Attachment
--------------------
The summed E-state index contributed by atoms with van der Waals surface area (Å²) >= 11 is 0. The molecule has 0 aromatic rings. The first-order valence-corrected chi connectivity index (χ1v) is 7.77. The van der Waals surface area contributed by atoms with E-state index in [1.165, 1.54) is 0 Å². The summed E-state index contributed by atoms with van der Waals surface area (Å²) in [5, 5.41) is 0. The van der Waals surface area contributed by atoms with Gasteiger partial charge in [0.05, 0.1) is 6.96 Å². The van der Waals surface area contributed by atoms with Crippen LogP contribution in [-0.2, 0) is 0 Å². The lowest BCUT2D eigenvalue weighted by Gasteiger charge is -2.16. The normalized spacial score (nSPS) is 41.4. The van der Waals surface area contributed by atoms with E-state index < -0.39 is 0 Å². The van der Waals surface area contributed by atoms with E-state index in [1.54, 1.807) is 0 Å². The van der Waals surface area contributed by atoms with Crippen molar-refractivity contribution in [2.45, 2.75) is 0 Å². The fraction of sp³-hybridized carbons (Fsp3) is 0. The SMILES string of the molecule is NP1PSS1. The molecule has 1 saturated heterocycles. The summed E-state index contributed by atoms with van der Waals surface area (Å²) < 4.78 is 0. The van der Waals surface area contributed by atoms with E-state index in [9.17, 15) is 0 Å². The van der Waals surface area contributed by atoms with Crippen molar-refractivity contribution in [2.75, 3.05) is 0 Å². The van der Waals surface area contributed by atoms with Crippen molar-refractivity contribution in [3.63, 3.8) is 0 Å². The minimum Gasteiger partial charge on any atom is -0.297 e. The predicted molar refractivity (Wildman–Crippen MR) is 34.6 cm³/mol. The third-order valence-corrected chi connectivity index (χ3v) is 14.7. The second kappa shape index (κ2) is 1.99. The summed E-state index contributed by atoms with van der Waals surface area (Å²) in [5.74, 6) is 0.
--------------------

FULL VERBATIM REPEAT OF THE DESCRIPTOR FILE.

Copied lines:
The summed E-state index contributed by atoms with van der Waals surface area (Å²) >= 11 is 0. The molecule has 0 aromatic rings. The first-order valence-corrected chi connectivity index (χ1v) is 7.77. The van der Waals surface area contributed by atoms with E-state index in [1.165, 1.54) is 0 Å². The summed E-state index contributed by atoms with van der Waals surface area (Å²) in [5, 5.41) is 0. The van der Waals surface area contributed by atoms with Gasteiger partial charge in [0.05, 0.1) is 6.96 Å². The van der Waals surface area contributed by atoms with Crippen LogP contribution in [-0.2, 0) is 0 Å². The lowest BCUT2D eigenvalue weighted by Gasteiger charge is -2.16. The normalized spacial score (nSPS) is 41.4. The van der Waals surface area contributed by atoms with E-state index < -0.39 is 0 Å². The van der Waals surface area contributed by atoms with E-state index in [1.54, 1.807) is 0 Å². The van der Waals surface area contributed by atoms with Crippen molar-refractivity contribution in [2.45, 2.75) is 0 Å². The fraction of sp³-hybridized carbons (Fsp3) is 0. The SMILES string of the molecule is NP1PSS1. The molecule has 1 saturated heterocycles. The summed E-state index contributed by atoms with van der Waals surface area (Å²) < 4.78 is 0. The van der Waals surface area contributed by atoms with E-state index in [9.17, 15) is 0 Å². The van der Waals surface area contributed by atoms with Crippen molar-refractivity contribution in [2.75, 3.05) is 0 Å². The van der Waals surface area contributed by atoms with Crippen molar-refractivity contribution in [3.63, 3.8) is 0 Å². The minimum Gasteiger partial charge on any atom is -0.297 e. The predicted molar refractivity (Wildman–Crippen MR) is 34.6 cm³/mol. The third-order valence-corrected chi connectivity index (χ3v) is 14.7. The second kappa shape index (κ2) is 1.99. The summed E-state index contributed by atoms with van der Waals surface area (Å²) in [5.74, 6) is 0.